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        Two Typed Letters, signed ("Bruno") to designer Irv Koons, regarding the proposed publication by Random House of Munari's L'UOMO DEL CAMION, with related materials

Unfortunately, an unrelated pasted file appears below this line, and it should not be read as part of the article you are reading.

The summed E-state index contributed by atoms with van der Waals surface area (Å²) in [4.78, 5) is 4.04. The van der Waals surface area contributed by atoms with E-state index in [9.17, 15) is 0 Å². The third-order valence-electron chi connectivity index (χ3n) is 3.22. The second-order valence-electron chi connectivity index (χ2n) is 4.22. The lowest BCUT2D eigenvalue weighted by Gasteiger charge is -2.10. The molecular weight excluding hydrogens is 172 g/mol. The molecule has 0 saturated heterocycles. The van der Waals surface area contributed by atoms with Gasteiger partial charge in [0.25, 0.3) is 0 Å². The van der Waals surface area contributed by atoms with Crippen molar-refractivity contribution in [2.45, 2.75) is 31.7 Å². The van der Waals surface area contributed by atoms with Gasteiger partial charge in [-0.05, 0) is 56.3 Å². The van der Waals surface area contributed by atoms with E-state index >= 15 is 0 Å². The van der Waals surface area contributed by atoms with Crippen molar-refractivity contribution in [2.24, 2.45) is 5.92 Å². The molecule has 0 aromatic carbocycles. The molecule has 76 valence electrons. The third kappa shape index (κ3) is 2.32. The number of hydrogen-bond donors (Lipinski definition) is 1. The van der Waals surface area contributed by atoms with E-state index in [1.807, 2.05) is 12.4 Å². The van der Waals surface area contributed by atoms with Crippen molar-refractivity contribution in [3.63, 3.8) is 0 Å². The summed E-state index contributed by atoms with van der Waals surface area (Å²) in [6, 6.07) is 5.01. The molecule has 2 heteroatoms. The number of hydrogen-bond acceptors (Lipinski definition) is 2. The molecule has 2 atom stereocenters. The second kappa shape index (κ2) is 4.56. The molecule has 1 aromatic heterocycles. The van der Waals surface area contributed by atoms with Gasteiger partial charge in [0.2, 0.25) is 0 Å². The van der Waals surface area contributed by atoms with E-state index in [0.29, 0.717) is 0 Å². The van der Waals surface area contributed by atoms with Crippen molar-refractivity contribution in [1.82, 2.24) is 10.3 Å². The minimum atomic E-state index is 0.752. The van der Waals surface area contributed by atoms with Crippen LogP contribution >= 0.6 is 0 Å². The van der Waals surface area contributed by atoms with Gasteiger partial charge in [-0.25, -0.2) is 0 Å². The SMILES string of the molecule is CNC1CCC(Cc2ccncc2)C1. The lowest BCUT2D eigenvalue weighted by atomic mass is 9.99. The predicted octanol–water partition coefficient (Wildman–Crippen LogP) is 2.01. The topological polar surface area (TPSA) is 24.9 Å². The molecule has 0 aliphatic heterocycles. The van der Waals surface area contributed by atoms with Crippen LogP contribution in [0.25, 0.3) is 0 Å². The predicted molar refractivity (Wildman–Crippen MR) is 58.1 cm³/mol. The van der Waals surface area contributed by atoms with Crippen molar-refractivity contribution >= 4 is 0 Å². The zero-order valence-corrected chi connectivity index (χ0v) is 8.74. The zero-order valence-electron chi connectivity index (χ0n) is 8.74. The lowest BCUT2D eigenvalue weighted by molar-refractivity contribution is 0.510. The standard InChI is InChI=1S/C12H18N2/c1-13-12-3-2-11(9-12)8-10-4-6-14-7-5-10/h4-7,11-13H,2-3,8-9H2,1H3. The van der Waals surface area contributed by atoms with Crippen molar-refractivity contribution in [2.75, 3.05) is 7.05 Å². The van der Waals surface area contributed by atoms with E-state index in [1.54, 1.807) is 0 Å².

New York Milan december 9 1947june 1 1948 New York, Milan, december 9, 1947 - june 1, 1948. 8vo (11 5/8 x 8 1/4 in.). Two Typed Letters, signed ("Bruno") to designer Irv Koons; two Typed Letters (one signed) from Arnoldo Mondadori Editore to Koons; paper sample to be used by Mondadori in printing of American edition of L'UOMO. Light creasing, one letter docketed "Munari" in Koons hand; near fine . Revealing correspondence between Bruno Munari (1907-1998) and Irv Koons (1922-) and between Koons and A. Mondadori Editore about the possibility of Random House (who Koons worked for at the time) publishing Munari's L'uomo del camion (1945), the second installment of his "I libri Munari' series of seven illustrated children's books. For reasons unknown, the deal fell through and it was not until 1968 that World Publishing began releasing the first American editions of Munari's now classic children's books. Munari wrote his children's book series "I libri Munari" when employed by the publisher A. Mondadori Editore. No longer with the firm (who maintained the books' copyrights) when these letters were written, he would receive half the royalties of an American edition. Munari makes it clear that he wants to be involved in the process (he had a bad experience with the French edition) but trusts Koons and respects his editorial and artistic tastes: "It is perfectly all right with me, if you are to do over the pictures: I have not seen any of your work, but when we met here we got along fine and we seemed to have the same ideas." In his next letter, Munari praises Koons work, which he has now had a chance to see. Munari's warmth and humor is apparent in these letters (translated from the Italian and typed by his cousin Maria), as when he laments that a planned exhibit of his work in New York was cancelled: "I am sorry to say the showing of my work in New York did not take place, because, during the voyage, damp sea air spoiled the balance of my wooden 'useless machines' and at the customs they completed the good work by opening the boxes and pulling out things pell mell and almost everything was ruined. Some of them which escaped 'ship wrecking' are hung in the office of Mr. Romeo Toninelli, who gave a party to show them." Included with these letters are two typed letters from A. Mondadori Editore to Koons giving estimated printing costs, suggested royalty arrangements, and a sample of the paper to be used. With their flip-books, cut-outs, and colorful illustrations, the seven "I libri Munari" are some of the most innovative and pleasing 20th-century children's books